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So I'm going to tell you about it, Ms. Russ, because I think I've just discovered another strategy to suppress women's writing. You wrote the book, How to Suppress Women's Writing, describing in gory detail all the different ways that have been used to disallow, prevent, discourage, disbelieve, discredit, devalue, ignore, categorize, debase, forget, ridicule, malign, redefine, re-evaluate, and otherwise suppress women's writing. I'm sure that you meant to warn us with your book--to warn us that the suppressive strategies are still around, armed and dangerous--and that it's important for women to recognize them and to work against them. But still, I remember (or perhaps I imagined) an up-beat ending to your book and I'm surprised that there really is no happy ending. That the business is still going on today. You observed some of the strategies that suppress women's writing: "She wrote it, but she wrote only one of it," or "She wrote it, but she had help," or "She wrote it, but she's an anomaly." Well, the late 1970s and early 1980s spawned many women SF writers who wrote quite a bit of highly praised fiction. The old strategies don't quite work. Here's the new one: "They wrote it, but they were a fad."

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Perhaps once in a generation, the science of criticism is shaken by a conceptual breakthrough so revolutionary that the literary establishment can only dismiss it as deluded quackery. Such a breakthrough is described in these pages. If I draw comparisons with Darwin, Einstein, Lysenko, the sceptical reader may smile. Yet they laughed at Leavis; they creased themselves pink at Edmund Wilson; they barfed up gobs of lung tissue at Derrida's Of Grammatology. To all such shallow-minded so-called "scientists" I say: go ahead and hoot! The High Speed Train of progress makes no unscheduled stops to pick up late travellers, nor can it be tilted in its tracks. The failure of the old paradigm is simple. There's a curious bias in the vernacular of critical discussion towards the qualities that make a book good. Most of the language traditionally used to describe a book's achievement has to do with its positive qualities: the plot, characterization, style, ideas, significance. Moreover, it's a bias that carries over into all those gruesome handbooks on How To Write Totally Brilliant Novels and Win Big Cash Literary Prizes. The reason nobody's yet become a big time novelist by reading up on Diane Doubtfire is just that all the advice in such booklets is directed towards getting you to write a book full of plot, characterization, style, ideas, significance. In short, a good book.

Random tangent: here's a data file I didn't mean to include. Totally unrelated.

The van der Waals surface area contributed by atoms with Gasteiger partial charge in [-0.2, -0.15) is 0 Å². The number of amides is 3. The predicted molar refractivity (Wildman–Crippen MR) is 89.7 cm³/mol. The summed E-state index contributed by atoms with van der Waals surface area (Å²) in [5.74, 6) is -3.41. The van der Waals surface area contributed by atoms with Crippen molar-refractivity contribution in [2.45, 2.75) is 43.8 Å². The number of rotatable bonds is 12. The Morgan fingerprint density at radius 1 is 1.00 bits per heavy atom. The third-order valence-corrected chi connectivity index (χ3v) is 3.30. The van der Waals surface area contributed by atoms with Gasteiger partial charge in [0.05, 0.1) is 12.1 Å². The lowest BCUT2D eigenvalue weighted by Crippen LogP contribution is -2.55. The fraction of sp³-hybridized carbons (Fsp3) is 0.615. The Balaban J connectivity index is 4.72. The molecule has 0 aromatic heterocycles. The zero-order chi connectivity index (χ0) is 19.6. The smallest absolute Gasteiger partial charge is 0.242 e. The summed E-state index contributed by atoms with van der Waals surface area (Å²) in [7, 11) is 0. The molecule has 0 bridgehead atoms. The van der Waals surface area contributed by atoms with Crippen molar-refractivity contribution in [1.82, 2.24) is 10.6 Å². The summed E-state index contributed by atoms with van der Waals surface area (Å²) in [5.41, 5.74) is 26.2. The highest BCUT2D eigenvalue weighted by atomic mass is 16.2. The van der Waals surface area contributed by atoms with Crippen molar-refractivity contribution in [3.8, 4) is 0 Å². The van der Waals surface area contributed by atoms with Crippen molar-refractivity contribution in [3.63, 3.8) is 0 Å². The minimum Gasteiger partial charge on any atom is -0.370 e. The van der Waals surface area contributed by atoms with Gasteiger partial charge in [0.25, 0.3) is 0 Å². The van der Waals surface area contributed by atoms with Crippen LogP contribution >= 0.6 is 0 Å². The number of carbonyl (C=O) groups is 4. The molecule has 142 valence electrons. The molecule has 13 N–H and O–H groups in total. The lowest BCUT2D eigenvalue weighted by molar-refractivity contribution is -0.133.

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Like many people surveying the shortlists, I could not help but feel irritation and regret over the fact that genre literature’s most prestigious and well-known award continues to get it wrong all too often. However, this regret was as nothing when compared to the regret I felt when reading much of the discussion of these shortlists. These types of discussion have never been particularly pretty but I think this year’s flotilla may well have sunk to a new low.

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New space opera – the good new space opera – cheerfully plunders the tropes and toys of the old school and secondary sources from Blish to Delany, refurbishes them with up-to-the-minute science, and deploys them in epic narratives where intimate, human-scale stories are at least as relevant as the widescreen baroque backgrounds on which they cast their shadows. There are neither empires nor rigid technocracies dominated by a single Big Idea in the new space opera; like cyberpunk, it’s eclectic and pluralistic, and infused with the very twenty-first century sensibility that the center cannot hold, that technology-driven change is continuous and advancing on a thousand fronts, that some kind of posthuman singularity is approaching fast or may already have happened.

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One of the unlovely things that has been happening in Anglophone SF/F (in line with resurgent religious fundamentalism and erosion of democratic structures in the First World, as well as economic insecurity that always prompts “back to the kitchen” social politics) is the resurrection of unapologetic – nay, triumphant – misogyny beyond the already low bar in the genre. The churners of both grittygrotty “epic” fantasy and post/cyberpunk dystopias are trying to pass rape-rife pornkitsch as daring works that swim against the tide of rampant feminism and its shrill demands.